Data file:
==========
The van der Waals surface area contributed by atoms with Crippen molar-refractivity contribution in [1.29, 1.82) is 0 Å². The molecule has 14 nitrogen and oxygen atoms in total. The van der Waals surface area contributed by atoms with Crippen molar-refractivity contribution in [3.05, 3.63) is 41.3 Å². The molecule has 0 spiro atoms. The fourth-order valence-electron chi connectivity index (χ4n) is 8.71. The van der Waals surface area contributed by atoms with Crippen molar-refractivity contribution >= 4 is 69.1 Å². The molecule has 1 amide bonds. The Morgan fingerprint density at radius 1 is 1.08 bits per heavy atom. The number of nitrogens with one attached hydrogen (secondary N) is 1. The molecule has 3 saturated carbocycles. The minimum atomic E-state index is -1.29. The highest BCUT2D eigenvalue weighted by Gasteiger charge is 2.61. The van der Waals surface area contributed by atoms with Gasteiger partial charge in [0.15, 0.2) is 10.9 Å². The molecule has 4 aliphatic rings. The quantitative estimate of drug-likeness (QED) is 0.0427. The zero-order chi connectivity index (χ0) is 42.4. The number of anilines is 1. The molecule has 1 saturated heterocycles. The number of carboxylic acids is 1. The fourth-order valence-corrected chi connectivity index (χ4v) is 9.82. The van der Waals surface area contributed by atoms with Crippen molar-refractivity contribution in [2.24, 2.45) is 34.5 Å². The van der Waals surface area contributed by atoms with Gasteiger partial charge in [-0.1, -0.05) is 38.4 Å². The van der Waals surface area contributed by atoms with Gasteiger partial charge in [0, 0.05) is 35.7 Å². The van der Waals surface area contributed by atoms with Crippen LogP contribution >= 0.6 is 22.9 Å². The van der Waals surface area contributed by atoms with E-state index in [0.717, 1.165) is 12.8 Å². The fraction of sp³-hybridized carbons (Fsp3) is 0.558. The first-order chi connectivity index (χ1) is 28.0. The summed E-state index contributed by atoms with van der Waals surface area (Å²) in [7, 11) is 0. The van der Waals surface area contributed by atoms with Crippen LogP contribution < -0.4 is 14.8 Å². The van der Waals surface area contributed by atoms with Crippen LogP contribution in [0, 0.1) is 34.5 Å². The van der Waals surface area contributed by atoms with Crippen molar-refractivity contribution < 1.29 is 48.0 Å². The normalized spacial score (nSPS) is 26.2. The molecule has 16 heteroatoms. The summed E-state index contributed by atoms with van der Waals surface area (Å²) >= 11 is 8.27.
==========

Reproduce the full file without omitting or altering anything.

The van der Waals surface area contributed by atoms with Crippen molar-refractivity contribution in [1.29, 1.82) is 0 Å². The molecule has 14 nitrogen and oxygen atoms in total. The van der Waals surface area contributed by atoms with Crippen molar-refractivity contribution in [3.05, 3.63) is 41.3 Å². The molecule has 0 spiro atoms. The fourth-order valence-electron chi connectivity index (χ4n) is 8.71. The van der Waals surface area contributed by atoms with Crippen molar-refractivity contribution >= 4 is 69.1 Å². The molecule has 1 amide bonds. The Morgan fingerprint density at radius 1 is 1.08 bits per heavy atom. The number of nitrogens with one attached hydrogen (secondary N) is 1. The molecule has 3 saturated carbocycles. The minimum atomic E-state index is -1.29. The highest BCUT2D eigenvalue weighted by Gasteiger charge is 2.61. The van der Waals surface area contributed by atoms with Gasteiger partial charge in [0.15, 0.2) is 10.9 Å². The molecule has 4 aliphatic rings. The quantitative estimate of drug-likeness (QED) is 0.0427. The zero-order chi connectivity index (χ0) is 42.4. The number of anilines is 1. The molecule has 1 saturated heterocycles. The number of carboxylic acids is 1. The fourth-order valence-corrected chi connectivity index (χ4v) is 9.82. The van der Waals surface area contributed by atoms with Crippen molar-refractivity contribution in [2.24, 2.45) is 34.5 Å². The van der Waals surface area contributed by atoms with Gasteiger partial charge in [-0.1, -0.05) is 38.4 Å². The van der Waals surface area contributed by atoms with Gasteiger partial charge in [0, 0.05) is 35.7 Å². The van der Waals surface area contributed by atoms with Crippen LogP contribution >= 0.6 is 22.9 Å². The van der Waals surface area contributed by atoms with E-state index in [0.717, 1.165) is 12.8 Å². The fraction of sp³-hybridized carbons (Fsp3) is 0.558. The first-order chi connectivity index (χ1) is 28.0. The summed E-state index contributed by atoms with van der Waals surface area (Å²) in [7, 11) is 0. The van der Waals surface area contributed by atoms with Crippen LogP contribution < -0.4 is 14.8 Å². The van der Waals surface area contributed by atoms with Crippen LogP contribution in [0, 0.1) is 34.5 Å². The van der Waals surface area contributed by atoms with Crippen molar-refractivity contribution < 1.29 is 48.0 Å². The normalized spacial score (nSPS) is 26.2. The molecule has 16 heteroatoms. The summed E-state index contributed by atoms with van der Waals surface area (Å²) >= 11 is 8.27.